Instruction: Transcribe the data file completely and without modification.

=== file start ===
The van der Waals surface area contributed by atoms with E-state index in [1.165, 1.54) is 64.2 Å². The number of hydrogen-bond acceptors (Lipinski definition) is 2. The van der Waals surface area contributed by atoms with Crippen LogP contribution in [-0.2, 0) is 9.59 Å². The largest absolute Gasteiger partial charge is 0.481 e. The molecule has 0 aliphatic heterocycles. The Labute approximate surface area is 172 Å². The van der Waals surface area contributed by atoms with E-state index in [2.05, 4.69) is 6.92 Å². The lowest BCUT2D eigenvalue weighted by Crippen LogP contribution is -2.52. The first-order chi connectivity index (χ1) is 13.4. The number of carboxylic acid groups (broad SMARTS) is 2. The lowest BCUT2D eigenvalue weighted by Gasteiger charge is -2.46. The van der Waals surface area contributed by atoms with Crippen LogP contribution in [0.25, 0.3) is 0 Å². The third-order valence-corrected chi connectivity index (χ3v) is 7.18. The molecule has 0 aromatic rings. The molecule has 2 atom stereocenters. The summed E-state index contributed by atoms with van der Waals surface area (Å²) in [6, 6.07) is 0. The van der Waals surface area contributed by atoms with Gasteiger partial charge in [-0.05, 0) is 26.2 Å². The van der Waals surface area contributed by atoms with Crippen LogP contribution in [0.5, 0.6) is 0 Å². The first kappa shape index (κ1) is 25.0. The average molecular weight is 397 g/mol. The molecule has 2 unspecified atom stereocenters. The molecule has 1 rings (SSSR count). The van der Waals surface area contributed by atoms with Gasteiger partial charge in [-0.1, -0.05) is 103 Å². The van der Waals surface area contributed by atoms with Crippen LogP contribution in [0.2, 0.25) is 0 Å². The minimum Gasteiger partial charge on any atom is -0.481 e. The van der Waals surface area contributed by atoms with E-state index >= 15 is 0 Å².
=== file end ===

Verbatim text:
The van der Waals surface area contributed by atoms with E-state index in [1.165, 1.54) is 64.2 Å². The number of hydrogen-bond acceptors (Lipinski definition) is 2. The van der Waals surface area contributed by atoms with Crippen LogP contribution in [-0.2, 0) is 9.59 Å². The largest absolute Gasteiger partial charge is 0.481 e. The molecule has 0 aliphatic heterocycles. The Labute approximate surface area is 172 Å². The van der Waals surface area contributed by atoms with E-state index in [2.05, 4.69) is 6.92 Å². The lowest BCUT2D eigenvalue weighted by Crippen LogP contribution is -2.52. The first-order chi connectivity index (χ1) is 13.4. The number of carboxylic acid groups (broad SMARTS) is 2. The lowest BCUT2D eigenvalue weighted by Gasteiger charge is -2.46. The van der Waals surface area contributed by atoms with Crippen LogP contribution in [0.25, 0.3) is 0 Å². The third-order valence-corrected chi connectivity index (χ3v) is 7.18. The molecule has 0 aromatic rings. The molecule has 2 atom stereocenters. The summed E-state index contributed by atoms with van der Waals surface area (Å²) in [6, 6.07) is 0. The van der Waals surface area contributed by atoms with Gasteiger partial charge in [-0.05, 0) is 26.2 Å². The van der Waals surface area contributed by atoms with Crippen LogP contribution in [0.5, 0.6) is 0 Å². The first kappa shape index (κ1) is 25.0. The average molecular weight is 397 g/mol. The molecule has 2 unspecified atom stereocenters. The molecule has 1 rings (SSSR count). The van der Waals surface area contributed by atoms with Gasteiger partial charge in [-0.1, -0.05) is 103 Å². The van der Waals surface area contributed by atoms with Crippen LogP contribution in [0.2, 0.25) is 0 Å². The minimum Gasteiger partial charge on any atom is -0.481 e. The van der Waals surface area contributed by atoms with E-state index >= 15 is 0 Å².